CHICAGO: Every 10 years, the US census not only counts how many people live in America but also identifies their interests and national origins. It determines how more than $600 million in federal funding is dispersed to communities to address their concerns.
Additionally, census data is mandated to ensure equal representation and treatment in government.
Anna Mustafa, who emigrated to the US in 1962 to join her late brother and father who had already settled in Chicago, believes the importance of the 24th US census, known as Census 2020, cannot be overstated.
“Arab Americans need to be and have to be counted in the census,” she told Arab News.
“The census is very important because it determines the allocation of dollars, the political influence, and the representation that we and all Americans are entitled to in the US.
“The more Arab numbers there are, the more federal funding and the more political power we deserve. It’s like that for every other ethnic and racial group.”
• Lebanese Americans constitute a greater part of the total number of Arab Americans living in most states.
• Egyptian Americans are the largest Arab group in Georgia, New Jersey and Tennessee.
• Illinois has the greatest concentration of Palestinians.
• There are almost as many Iraqis living in Michigan as there are living in California.
Source: Arab American Institute Foundation
The census asks about many different ethnic and racial groups, including Whites, African Americans, Hispanics, Mexicans, Latinos, Asians, American Indians and Alaska Natives, Native Hawaiians, Pacific Islanders and the category of “Other.” But it has never included a category for Arabs.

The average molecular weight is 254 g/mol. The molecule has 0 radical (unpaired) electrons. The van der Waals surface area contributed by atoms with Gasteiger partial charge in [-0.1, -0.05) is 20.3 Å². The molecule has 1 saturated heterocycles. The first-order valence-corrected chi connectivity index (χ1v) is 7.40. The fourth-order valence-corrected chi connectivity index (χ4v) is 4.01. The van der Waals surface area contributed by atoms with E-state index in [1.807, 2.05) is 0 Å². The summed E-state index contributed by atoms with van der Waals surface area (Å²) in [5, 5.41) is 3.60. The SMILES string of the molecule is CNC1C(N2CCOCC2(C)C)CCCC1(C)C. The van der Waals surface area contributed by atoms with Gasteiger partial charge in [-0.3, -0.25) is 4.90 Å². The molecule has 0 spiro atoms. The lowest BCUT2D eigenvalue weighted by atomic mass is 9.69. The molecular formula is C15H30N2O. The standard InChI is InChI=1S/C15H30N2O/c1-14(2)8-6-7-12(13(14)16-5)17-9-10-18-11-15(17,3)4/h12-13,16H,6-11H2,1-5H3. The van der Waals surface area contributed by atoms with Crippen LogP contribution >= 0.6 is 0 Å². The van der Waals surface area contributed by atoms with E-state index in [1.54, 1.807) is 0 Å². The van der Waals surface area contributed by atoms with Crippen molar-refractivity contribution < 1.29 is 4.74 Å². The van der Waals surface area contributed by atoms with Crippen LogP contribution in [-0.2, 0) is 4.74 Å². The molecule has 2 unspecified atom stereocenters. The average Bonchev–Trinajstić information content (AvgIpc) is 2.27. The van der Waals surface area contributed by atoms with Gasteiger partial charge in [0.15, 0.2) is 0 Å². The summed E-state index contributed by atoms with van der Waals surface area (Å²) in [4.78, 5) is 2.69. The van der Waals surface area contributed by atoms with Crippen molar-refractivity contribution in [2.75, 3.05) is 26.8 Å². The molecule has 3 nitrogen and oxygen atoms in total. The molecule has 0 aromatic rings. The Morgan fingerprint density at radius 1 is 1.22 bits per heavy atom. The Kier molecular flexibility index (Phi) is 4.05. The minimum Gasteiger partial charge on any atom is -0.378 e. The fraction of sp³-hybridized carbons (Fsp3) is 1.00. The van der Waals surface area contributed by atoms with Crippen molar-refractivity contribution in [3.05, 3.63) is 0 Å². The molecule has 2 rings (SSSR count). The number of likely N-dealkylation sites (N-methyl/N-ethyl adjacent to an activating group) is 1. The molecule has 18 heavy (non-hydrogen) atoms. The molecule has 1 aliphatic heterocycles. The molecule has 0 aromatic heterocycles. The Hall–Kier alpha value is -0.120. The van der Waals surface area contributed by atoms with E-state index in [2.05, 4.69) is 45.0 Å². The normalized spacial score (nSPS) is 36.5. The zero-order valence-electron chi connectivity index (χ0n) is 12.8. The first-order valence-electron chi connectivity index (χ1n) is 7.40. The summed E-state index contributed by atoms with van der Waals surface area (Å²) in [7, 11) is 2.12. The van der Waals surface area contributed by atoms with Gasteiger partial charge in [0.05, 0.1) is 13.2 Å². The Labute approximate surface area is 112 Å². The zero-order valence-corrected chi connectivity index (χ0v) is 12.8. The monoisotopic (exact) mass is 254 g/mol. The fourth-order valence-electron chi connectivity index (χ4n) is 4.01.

Mustafa believes Arabs need to be acknowledged. Since her arrival in the US, the Arab population in Chicago and throughout the country has continued to increase. She and her family were inspired by President John F. Kennedy, who had defined himself as a champion of immigrants in his 1958 book “A Nation of Immigrants.”
Mustafa and others watched as the Palestinian and Jordanian communities steadily grew after the 1967 and 1973 Arab-Israeli wars as people fled political persecution in the 1980s and conflict in the 1990s.
Moved by Kennedy’s vision of an immigrant nation, Mustafa became involved in helping to accurately identify the Arab population. She was recruited by the country’s Census Bureau in the 1980s to encourage members of the Arab American community to complete census forms and become involved.
Mustafa quickly rose to leadership. She was appointed by Chicago Mayor Richard M. Daley in September 1990 as the first and only Arab American trustee on the Chicago Board of Education, the third-largest school district in the US.
The board oversees education for more than 400,000 school students in 600 schools. Almost 10 percent of the students were Arab American, a result of the growth spurt in legal Arab immigration to the country.